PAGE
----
A letter promising nearly US$5 million to a resident at a Northland rest home who died three years ago raised concerns with the manager who wants to warn others of the scam.
Shalom Aged Care manager Chris McFarlane received the letter at the Kensington property and became immediately suspicious when she saw the name it was addressed to.
"The resident involved has been deceased nearly three years, so when a letter for her arrived, with no return address, I opened it so as I could obtain an address to return it to," Ms McFarlane said.
"I felt it was unusual for an official looking letter to have no return address and felt it might be some kind of scam. We want to warn other vulnerable people living in the community about these letters."
The letter is from a Mr Hairz Scalise who said he was sending the letter from Portugal even though the address for the business Scalise Law Firm and Associates states Kuala Lumpur, Malaysia.
Mr Scalise said he obtained the mailing information through the "world public records" and was searching for relatives of David Jack, who had passed away and left US$9.5 million in an offshore bank account.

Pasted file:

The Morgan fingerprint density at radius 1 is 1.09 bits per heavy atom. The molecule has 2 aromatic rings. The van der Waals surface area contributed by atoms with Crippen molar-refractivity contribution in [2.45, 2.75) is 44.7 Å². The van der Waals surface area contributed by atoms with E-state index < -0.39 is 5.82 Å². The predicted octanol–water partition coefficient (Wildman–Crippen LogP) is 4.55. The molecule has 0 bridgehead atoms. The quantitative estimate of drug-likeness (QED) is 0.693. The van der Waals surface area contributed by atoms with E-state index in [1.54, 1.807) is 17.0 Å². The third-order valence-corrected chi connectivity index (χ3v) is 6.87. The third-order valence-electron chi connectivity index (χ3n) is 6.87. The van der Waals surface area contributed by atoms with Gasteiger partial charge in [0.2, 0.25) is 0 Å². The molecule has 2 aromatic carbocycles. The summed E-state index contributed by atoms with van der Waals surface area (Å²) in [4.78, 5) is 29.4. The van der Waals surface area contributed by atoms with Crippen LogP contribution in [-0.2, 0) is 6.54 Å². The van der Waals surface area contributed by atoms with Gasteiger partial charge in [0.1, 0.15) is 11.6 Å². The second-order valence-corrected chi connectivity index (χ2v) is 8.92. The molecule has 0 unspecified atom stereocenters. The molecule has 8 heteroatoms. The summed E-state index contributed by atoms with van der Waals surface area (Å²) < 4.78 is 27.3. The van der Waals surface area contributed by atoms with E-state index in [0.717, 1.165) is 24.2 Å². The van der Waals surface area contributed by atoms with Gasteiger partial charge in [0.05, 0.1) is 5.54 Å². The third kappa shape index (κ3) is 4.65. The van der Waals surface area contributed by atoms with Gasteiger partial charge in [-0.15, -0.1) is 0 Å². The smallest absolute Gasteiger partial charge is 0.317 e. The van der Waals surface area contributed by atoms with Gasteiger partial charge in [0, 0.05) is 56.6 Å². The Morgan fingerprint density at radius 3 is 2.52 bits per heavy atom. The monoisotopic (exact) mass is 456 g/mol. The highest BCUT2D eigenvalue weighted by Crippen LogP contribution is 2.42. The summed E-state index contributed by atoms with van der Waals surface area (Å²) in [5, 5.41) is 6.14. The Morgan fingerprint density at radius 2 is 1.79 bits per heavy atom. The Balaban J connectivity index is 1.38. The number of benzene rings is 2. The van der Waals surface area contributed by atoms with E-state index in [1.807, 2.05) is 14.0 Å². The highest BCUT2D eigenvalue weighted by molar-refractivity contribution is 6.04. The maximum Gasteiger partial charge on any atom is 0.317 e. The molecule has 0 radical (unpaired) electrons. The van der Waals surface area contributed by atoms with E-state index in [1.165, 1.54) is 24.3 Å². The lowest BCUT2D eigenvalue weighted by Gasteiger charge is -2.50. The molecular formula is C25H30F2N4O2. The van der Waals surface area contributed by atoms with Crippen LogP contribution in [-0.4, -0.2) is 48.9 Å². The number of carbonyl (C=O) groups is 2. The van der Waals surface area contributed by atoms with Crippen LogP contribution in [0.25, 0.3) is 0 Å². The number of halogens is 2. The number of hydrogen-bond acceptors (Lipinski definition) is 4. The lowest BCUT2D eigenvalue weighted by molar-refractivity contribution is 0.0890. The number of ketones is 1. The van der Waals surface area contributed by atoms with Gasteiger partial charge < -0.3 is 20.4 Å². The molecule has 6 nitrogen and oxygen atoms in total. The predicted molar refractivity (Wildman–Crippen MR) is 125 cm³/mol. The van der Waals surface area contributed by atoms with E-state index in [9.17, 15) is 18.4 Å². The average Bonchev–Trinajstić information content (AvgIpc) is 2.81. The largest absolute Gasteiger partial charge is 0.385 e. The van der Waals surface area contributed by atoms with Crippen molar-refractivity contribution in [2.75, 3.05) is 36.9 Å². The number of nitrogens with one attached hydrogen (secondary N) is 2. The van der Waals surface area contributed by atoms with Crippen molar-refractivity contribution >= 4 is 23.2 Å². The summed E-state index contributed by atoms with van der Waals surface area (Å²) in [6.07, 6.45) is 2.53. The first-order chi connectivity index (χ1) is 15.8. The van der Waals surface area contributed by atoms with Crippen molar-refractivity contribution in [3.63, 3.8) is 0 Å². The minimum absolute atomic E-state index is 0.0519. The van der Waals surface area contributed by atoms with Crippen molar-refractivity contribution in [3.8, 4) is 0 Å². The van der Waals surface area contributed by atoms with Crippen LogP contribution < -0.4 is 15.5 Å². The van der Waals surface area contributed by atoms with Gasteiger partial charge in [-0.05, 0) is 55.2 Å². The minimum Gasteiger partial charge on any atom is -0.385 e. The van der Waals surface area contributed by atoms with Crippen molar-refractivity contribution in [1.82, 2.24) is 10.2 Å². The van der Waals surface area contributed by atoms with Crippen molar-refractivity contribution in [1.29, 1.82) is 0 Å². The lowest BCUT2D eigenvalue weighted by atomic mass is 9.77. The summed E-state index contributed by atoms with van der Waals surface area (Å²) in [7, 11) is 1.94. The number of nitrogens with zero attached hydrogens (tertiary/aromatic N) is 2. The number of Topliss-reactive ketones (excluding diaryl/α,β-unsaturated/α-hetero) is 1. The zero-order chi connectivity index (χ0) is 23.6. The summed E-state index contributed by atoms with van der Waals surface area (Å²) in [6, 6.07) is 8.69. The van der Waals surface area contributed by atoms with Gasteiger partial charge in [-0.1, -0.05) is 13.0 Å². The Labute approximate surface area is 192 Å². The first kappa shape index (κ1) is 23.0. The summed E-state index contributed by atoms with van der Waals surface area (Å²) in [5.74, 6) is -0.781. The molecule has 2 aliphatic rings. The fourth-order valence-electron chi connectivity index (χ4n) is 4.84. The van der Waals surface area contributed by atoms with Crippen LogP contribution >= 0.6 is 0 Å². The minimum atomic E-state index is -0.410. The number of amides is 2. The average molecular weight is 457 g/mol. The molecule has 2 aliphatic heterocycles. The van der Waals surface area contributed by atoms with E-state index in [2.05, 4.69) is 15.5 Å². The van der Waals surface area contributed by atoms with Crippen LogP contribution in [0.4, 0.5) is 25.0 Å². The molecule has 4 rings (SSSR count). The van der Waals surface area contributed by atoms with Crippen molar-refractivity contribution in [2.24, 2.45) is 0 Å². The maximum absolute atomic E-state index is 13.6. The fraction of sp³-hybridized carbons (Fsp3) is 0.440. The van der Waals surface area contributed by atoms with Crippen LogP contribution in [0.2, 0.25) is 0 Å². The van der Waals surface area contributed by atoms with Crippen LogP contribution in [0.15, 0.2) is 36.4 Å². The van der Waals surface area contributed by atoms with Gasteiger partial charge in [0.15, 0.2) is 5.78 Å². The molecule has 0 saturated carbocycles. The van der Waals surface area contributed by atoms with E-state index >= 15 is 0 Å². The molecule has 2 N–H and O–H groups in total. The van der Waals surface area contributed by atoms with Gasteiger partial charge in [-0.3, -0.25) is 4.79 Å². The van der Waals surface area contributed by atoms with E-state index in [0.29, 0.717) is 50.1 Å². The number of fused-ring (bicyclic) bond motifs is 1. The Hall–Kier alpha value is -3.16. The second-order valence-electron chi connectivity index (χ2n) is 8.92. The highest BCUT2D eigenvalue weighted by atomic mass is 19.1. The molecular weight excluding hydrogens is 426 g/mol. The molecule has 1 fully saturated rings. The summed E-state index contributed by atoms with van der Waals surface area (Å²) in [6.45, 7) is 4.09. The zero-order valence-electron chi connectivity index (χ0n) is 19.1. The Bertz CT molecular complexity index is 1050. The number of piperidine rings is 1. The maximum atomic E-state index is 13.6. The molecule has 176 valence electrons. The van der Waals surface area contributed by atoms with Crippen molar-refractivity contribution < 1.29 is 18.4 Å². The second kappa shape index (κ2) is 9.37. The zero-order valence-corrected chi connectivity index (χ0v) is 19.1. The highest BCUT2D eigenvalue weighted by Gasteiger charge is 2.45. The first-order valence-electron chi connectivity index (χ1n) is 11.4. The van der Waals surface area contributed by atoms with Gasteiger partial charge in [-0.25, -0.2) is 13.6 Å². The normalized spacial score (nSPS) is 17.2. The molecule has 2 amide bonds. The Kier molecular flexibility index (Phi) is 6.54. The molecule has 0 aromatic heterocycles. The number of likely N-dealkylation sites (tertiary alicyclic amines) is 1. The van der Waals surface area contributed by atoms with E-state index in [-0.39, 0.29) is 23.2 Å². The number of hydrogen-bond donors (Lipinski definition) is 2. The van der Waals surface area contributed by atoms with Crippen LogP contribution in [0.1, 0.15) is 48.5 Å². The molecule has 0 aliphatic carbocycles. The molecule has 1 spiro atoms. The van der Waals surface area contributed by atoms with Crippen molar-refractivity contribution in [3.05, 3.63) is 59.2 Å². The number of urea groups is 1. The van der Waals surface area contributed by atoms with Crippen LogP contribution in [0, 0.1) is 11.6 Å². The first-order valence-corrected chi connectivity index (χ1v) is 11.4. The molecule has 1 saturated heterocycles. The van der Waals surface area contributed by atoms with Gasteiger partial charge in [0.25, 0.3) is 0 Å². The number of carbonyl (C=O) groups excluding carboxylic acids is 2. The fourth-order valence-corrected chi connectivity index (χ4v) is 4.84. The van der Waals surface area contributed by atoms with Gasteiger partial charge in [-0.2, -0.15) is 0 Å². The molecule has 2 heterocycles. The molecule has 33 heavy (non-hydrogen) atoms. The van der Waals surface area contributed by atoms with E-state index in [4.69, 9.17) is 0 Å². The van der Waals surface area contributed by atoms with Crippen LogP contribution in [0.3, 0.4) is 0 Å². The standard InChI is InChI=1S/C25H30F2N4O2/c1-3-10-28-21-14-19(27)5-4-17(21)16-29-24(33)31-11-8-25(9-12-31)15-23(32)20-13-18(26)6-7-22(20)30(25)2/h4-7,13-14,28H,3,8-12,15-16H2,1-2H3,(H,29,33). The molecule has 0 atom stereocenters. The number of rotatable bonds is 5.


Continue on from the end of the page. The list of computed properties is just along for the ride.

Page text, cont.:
"I will prepare every relevant document that will assist your claims and facilitate the release of the fund to you," Mr Scalise said. "Note the transaction is 100% risk free. Once the fund is released to you, we will share in the the ratio of 50% for me, 50% for you as your benefit."
He asks the person to reply via email or call on the numbers provided.
Manager of consumer protection at the Ministry of Business, Innovation and Employment, Mark Hollingsworth, said the letter appeared to have the characteristics of an estate scam.
"Estate scams follow the same basic premise: scammers contact you to say a long lost relative has died and as you have been identified as the next of kin. You have inherited a large sum of money, but first you have to pay legal fees to the scammers," Mr Hollingsworth said.
"Of course, there is no long-lost relative or inheritance, and once you've paid the legal company will disappear - along with your money."
He recommended not responding to such letters - not even as a joke - as it confirms your address, making you a repeat target for fraudsters.
"Throw the letter away or delete the email immediately, and report it to Scamwatch."